§ The Under-Secretary of State for Industry (Mr. Gerald Kaufman)
No, Sir. To require clothing firms assisted under the scheme to use only British cloth would be an unreasonable interference in their commercial activities. The Government of course favour the use of British cloth wherever possible, but my right hon. Friend considered that it would not be appropriate to make this a condition of assistance.
§ Mr. Cryer
Does my hon. Friend agree that if £20 million of public money is to be paid out to the clothing industry, conditions should be attached to it? Does he accept that it has been Labour Party policy that in cases where taxpayers" money has been put into private industry, taxpayers should have some control over that money and that industry? Does he further accept that the textile industry is now so ailing that, apart from conditions being attached to the clothing industry, it is necessary for the Government to take notice of the last Labour Party conference and the call, yesterday, by the General Secretary of the Labour Party, and use selective import controls to give the issue the attention that is required? Will he give an assurance that the call by the Labour Party will be given serious attention?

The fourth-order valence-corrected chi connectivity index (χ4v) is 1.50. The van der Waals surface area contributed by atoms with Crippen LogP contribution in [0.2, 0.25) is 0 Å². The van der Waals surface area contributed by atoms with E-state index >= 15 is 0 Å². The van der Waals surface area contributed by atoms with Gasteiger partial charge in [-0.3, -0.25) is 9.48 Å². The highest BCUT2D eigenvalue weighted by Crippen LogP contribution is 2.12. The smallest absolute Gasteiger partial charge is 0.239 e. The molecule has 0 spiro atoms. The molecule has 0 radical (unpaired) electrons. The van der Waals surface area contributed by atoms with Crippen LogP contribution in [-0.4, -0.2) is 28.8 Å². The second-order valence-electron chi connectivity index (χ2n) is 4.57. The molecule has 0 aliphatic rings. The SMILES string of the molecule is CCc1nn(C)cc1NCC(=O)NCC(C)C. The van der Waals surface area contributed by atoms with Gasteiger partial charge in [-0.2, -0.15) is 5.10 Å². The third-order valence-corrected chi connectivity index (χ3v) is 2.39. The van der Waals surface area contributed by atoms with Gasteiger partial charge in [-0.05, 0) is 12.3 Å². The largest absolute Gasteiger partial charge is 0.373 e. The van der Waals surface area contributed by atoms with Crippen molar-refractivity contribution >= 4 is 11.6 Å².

§ Mr. Kaufman
If my hon. Friend will draw to my attention any reference in a Labour Party policy document to tying to State assistance conditions of the kind that he suggested in his supplementary question, I shall be glad to look at that point again. As to his reference to the 5 speech by Mr. Ron Hayward, the General Secretary of the Labour Party, Mr. Hayward is an exceptionally sagacious man, who continually makes sagacious speeches. I draw my hon. Friend's attention to a speech that Mr. Hayward made at the Labour Party Conference, in addition to the one he made yesterday.
§ Mr. Richard Wainwright
Does the Minister agree that the present foreign exchange value of the pound is in itself a strong incentive to clothing manufacturers to buy British-made cloth?
§ Mr. Kaufman
Yes, indeed. But, in addition, we ourselves are extremely anxious that manufacturers should buy British cloth. I sympathise with the essence of the Question put by my hon. Friend the Member for Keighley (Mr. Cryer). What we are not prepared to do is to attach a stringent condition.